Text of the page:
In the garden of his studio Baena, he turns trees into charcoal that later become part of his pieces. With such a simple ritual he reconciles himself with old traditions. Those that attributed to the trees their own life. Because there was a time when human beings believed that cutting down a tree was a sacrilege. Fearing the forces of evil unleashed, a whole series of ceremonies were invented in which ash had to be present as an act of contrition and redemption. In this way our consciousness was appeased, sensing what we already know: the universe is in continuous combustion, things are only moments of becoming. It is possible to trace an atavistic presence -of transmutation of matter in the manner of Heraclito- in these pieces, as there is in the works that use resin, a material that scratches until it achieves the appearance of ice. They have realized, before the mud, now the fire and the water. Water that also appears in their houses furrowed by fine stainless steel rods that resembles the sperm fertilizer spilled by Zeus in the hole in the roof of the house in which his father had hidden Danae. In this conjunction of elements it may well seem that air is lacking, but some of Baena’s houses have delicate wings that make them fly. They are winged houses. Others are built on roots that have not run aground in the ground. They are aerial. Where does a house lacerated by roots go in the air? Certainly the image has something surrealistic, there is no room for more explanations: it is enough to admire them. We can only exclaim phrases like that of the famous Lautréamont: “Beautiful as the fortuitous encounter of an umbrella and a sewing machine on a dissecting table”.
The sum of all the elements makes us imagine the author as an alchemist of the poetic in search of a truth that only she seems to know. Happy artists are like that. Worlds are invented in which they live alien to the reality that surrounds us. A good creator introduces us into a more or less fabulous realm of chimeras and speculations. The creative act is not only cosmogonic but also ontogenetic: it refers not only to the universe but also to the appearance of all beings, from an embryo to an image. It is permissible for us to pursue something primitive, anachronistic in these beautiful objects that seem to unite the past and the present. As if they were symbols that cross time to bring us a message of a remote time, of legendary origin, immersed in an arcane mystery. There is something fantastic in everything she proposes, but watch out, the fantastic is not unreal but the circumstantially forgotten reality that the artist brings us closer again. The sculptor digs the well of memory in search of what we were and what we forgot. She creates and recreates the myth that we all have parked in some neural fold.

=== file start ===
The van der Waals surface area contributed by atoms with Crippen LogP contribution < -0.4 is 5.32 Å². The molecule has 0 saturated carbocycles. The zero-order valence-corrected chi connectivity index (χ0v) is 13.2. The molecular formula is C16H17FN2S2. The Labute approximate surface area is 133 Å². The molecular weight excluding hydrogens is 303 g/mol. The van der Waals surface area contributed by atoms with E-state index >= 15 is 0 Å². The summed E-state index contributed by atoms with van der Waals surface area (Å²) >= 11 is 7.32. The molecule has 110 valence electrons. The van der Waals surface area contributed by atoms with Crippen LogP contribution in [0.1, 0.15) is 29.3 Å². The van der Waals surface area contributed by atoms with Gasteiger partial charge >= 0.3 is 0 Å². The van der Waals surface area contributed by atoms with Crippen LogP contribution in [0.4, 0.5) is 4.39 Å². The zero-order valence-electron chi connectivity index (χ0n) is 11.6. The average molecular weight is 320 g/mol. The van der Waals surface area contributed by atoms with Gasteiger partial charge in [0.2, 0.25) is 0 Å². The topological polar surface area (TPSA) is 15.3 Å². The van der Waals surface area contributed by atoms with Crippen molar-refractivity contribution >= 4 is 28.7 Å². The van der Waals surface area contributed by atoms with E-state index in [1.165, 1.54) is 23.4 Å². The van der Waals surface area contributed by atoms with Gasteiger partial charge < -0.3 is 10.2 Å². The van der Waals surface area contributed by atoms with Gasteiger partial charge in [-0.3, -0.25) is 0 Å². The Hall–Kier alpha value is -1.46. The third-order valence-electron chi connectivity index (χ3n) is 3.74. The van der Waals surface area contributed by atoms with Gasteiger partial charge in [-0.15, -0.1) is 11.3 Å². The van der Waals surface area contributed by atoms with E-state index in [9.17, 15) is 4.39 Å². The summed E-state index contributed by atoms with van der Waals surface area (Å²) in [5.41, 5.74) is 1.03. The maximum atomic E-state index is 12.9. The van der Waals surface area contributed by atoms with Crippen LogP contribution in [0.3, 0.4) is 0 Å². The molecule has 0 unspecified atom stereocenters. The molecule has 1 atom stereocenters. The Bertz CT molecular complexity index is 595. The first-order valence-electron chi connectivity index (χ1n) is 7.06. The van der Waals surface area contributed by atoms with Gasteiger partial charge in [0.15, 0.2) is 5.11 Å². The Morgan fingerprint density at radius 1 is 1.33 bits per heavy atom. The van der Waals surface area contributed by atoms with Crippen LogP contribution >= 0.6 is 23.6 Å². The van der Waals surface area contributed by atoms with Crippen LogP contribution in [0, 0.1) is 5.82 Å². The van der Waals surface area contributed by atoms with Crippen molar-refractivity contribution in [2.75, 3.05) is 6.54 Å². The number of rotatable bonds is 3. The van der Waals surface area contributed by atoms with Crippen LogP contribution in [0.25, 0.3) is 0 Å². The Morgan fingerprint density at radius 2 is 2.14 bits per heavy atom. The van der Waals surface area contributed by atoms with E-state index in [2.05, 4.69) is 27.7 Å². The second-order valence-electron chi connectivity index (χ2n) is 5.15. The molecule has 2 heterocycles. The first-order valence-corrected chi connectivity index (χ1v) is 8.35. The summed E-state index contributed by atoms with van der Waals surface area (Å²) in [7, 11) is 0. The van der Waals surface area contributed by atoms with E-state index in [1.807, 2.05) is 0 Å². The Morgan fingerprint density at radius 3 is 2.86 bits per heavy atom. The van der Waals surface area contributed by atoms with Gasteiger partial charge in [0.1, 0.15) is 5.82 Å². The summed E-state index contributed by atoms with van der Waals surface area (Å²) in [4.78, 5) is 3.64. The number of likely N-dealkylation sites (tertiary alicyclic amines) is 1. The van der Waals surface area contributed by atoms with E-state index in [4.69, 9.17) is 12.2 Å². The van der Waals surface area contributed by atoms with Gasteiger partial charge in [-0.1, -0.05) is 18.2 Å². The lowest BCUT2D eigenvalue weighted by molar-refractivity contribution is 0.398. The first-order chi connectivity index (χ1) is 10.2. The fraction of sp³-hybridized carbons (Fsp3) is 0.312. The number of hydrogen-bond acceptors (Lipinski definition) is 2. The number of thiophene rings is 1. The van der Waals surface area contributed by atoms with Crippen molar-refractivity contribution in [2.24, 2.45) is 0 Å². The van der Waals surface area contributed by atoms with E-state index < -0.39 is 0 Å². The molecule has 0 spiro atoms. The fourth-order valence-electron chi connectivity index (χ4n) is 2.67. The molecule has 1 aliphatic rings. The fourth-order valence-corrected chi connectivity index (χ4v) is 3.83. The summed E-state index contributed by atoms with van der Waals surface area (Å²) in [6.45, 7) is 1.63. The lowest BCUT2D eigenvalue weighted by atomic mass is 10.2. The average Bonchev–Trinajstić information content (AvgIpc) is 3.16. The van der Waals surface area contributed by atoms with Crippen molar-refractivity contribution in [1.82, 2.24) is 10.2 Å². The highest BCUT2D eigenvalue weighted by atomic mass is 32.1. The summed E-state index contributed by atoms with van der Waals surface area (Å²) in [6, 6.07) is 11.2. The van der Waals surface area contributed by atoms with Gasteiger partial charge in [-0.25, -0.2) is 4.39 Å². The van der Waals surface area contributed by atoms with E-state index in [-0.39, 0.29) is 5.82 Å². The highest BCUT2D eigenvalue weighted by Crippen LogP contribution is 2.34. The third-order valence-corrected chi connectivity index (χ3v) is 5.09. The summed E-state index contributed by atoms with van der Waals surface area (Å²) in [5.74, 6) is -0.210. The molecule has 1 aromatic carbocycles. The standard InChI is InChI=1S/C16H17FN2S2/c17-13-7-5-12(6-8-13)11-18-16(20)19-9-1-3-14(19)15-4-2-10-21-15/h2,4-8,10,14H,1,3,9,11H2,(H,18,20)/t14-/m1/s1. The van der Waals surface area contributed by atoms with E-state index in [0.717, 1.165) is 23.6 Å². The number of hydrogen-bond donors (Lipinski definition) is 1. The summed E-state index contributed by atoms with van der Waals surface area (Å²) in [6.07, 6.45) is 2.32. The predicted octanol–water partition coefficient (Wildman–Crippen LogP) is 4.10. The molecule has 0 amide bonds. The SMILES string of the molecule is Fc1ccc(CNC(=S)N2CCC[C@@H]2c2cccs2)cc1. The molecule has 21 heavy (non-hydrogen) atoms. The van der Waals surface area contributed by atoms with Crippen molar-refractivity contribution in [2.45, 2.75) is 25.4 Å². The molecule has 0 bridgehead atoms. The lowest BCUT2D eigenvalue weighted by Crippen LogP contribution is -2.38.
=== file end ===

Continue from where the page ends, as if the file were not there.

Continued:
His architectural forms, whether houses or temples excavated in marble, take on a legendary value: the legendary forms of living, the houses of the soul. These dwellings, lacerated by trees and branches, show our harmony with the origin: the Tree of Life, the Cosmic Tree, that sacred tree hidden in the Center of the World through which one ascends to the heavens or descends through its roots to the underworld. And in the middle, in the center, the house, the inner being, the refuge, the states of the soul.
Cubicles crossed by branches; dry branches that can no longer be wielded at the step of the triumphant. Some have even become golden, like those that Virgil placed in the hands of Aeneas to descend to hell: “a bouquet, whose flexible wand and leaves are made of gold, is hidden in a leafy tree, dedicated to the infernal Juno. Every grove protects it and the dark valley envelops it with its shadow. But it is impossible to penetrate beneath the depths of the earth before having collected from the tree the branch of gold leaves… Aeneas, guided by two pigeons, sets out in search of the golden branch tree in the great forests and suddenly discovers it in a deep throat… Arriving at the stinking throat of the Avernus, the pigeons rise suddenly and, sliding in the limpid air, the two land on the dream place, on the tree where the reflection of gold shines and stands out on the foliage. As well as under the mists of the winter, in the bottom of the forests, the mistletoe, strange to the trees that elevate it, is reborn with its new sheets and near its rounded trunks with its fruits of color saffron, the foliation of gold appeared in the luxuriant kermes oak, and its brilliant sheets crackled to the light wind (Aeneid, song VI)”.
Crackling of dry branches, doors that open to other worlds. Let us see where they lead us.